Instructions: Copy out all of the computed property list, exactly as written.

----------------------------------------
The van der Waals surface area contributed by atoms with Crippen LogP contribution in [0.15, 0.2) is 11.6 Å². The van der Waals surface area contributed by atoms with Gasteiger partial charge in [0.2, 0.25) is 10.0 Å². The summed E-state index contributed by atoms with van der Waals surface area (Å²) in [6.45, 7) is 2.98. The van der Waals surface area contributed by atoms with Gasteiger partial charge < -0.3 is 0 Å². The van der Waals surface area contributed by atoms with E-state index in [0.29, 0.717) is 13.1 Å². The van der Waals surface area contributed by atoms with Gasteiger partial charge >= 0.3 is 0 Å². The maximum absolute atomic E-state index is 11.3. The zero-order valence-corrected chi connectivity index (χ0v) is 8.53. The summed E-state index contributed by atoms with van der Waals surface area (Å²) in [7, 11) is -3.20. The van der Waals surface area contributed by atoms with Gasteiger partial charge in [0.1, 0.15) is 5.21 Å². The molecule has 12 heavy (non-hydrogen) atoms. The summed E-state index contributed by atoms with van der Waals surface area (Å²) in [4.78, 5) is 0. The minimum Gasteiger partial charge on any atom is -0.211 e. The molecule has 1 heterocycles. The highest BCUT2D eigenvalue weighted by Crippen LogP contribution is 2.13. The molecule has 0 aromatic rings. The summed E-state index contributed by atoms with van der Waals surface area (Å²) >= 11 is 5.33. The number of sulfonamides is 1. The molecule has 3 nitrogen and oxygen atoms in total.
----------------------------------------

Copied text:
The van der Waals surface area contributed by atoms with Crippen LogP contribution in [0.15, 0.2) is 11.6 Å². The van der Waals surface area contributed by atoms with Gasteiger partial charge in [0.2, 0.25) is 10.0 Å². The summed E-state index contributed by atoms with van der Waals surface area (Å²) in [6.45, 7) is 2.98. The van der Waals surface area contributed by atoms with Gasteiger partial charge < -0.3 is 0 Å². The van der Waals surface area contributed by atoms with E-state index in [0.29, 0.717) is 13.1 Å². The van der Waals surface area contributed by atoms with Gasteiger partial charge >= 0.3 is 0 Å². The maximum absolute atomic E-state index is 11.3. The zero-order valence-corrected chi connectivity index (χ0v) is 8.53. The summed E-state index contributed by atoms with van der Waals surface area (Å²) in [7, 11) is -3.20. The van der Waals surface area contributed by atoms with Gasteiger partial charge in [0.1, 0.15) is 5.21 Å². The molecule has 12 heavy (non-hydrogen) atoms. The summed E-state index contributed by atoms with van der Waals surface area (Å²) in [4.78, 5) is 0. The minimum Gasteiger partial charge on any atom is -0.211 e. The molecule has 1 heterocycles. The highest BCUT2D eigenvalue weighted by Crippen LogP contribution is 2.13. The molecule has 0 aromatic rings. The summed E-state index contributed by atoms with van der Waals surface area (Å²) >= 11 is 5.33. The number of sulfonamides is 1. The molecule has 3 nitrogen and oxygen atoms in total.